For decades, progressives have tried to abolish the electoral college in favor of a direct democracy approach; under their plan, votes would be cast in a national election, bypassing electors and the states. They have pushed populist initiatives, most notably the National Popular Vote Interstate Compact, to do away with the electoral college without even having to go through the inconvenience of a constitutional amendment. This interstate compact directs participating states to cast their electoral votes for the presidential candidate with the highest number of votes nationwide — regardless of the choice of the voters in their own states.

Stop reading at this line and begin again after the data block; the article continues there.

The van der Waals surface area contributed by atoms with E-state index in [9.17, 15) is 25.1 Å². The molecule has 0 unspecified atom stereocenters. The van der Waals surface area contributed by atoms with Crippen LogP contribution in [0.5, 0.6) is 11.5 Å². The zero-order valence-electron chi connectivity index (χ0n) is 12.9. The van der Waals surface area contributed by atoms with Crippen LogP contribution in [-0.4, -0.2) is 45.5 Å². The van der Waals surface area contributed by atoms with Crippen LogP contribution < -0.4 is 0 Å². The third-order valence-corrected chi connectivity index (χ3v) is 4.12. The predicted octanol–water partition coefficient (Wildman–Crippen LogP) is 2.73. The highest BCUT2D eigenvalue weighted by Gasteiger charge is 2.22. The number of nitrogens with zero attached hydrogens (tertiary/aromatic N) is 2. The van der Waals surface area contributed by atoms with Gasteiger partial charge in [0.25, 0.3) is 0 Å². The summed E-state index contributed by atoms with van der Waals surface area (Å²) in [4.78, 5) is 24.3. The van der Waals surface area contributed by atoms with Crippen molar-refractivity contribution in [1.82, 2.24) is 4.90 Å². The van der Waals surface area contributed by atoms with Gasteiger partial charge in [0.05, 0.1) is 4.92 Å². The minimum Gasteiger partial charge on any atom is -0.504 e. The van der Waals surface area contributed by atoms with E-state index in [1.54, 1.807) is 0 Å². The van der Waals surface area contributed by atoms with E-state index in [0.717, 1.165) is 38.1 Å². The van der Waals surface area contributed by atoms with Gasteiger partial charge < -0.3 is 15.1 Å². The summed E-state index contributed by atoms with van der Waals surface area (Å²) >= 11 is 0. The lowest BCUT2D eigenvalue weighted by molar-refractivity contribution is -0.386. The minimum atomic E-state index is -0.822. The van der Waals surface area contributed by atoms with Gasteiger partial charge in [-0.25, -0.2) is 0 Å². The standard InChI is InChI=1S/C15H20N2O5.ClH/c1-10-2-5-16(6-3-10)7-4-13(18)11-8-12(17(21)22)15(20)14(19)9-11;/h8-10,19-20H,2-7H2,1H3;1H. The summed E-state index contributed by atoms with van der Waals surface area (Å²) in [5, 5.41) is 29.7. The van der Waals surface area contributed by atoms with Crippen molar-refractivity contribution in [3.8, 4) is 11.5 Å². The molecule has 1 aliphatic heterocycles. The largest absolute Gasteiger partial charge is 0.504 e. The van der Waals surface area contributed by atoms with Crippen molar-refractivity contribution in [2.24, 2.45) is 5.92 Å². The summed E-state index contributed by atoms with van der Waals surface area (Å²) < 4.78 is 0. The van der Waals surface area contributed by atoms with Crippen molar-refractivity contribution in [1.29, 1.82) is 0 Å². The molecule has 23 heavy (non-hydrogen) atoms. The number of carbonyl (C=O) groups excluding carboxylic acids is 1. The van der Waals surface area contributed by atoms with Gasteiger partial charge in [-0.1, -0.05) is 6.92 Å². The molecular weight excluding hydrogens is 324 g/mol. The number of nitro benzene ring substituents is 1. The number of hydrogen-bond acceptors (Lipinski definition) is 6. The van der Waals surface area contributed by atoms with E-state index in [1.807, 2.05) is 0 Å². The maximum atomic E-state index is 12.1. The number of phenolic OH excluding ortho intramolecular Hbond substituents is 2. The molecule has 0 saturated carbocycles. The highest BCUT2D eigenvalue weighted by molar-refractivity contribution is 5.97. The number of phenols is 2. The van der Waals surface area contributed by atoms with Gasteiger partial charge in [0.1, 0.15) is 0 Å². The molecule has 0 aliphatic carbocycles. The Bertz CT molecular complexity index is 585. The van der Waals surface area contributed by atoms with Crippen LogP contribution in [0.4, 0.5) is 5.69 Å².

The current ploy by my Republican colleagues, to challenge the electors in one or more states, threatens the future of the electoral college. It lends credence to opponents’ arguments that this system overrides votes and tramples on the will of voters.

The path that led to this episode began with Trump’s victory in 2016. Progressives did everything they could to undermine his policy initiatives, and even impeached him.

Emotions run high in this partisan environment, and given everything our president has unfairly endured, it is easy to understand why so many of his supporters think the election may have been stolen. But the choice before us now is to accept the results of the November election, or to object and undermine not only the president but also the institutions that define us as a free people.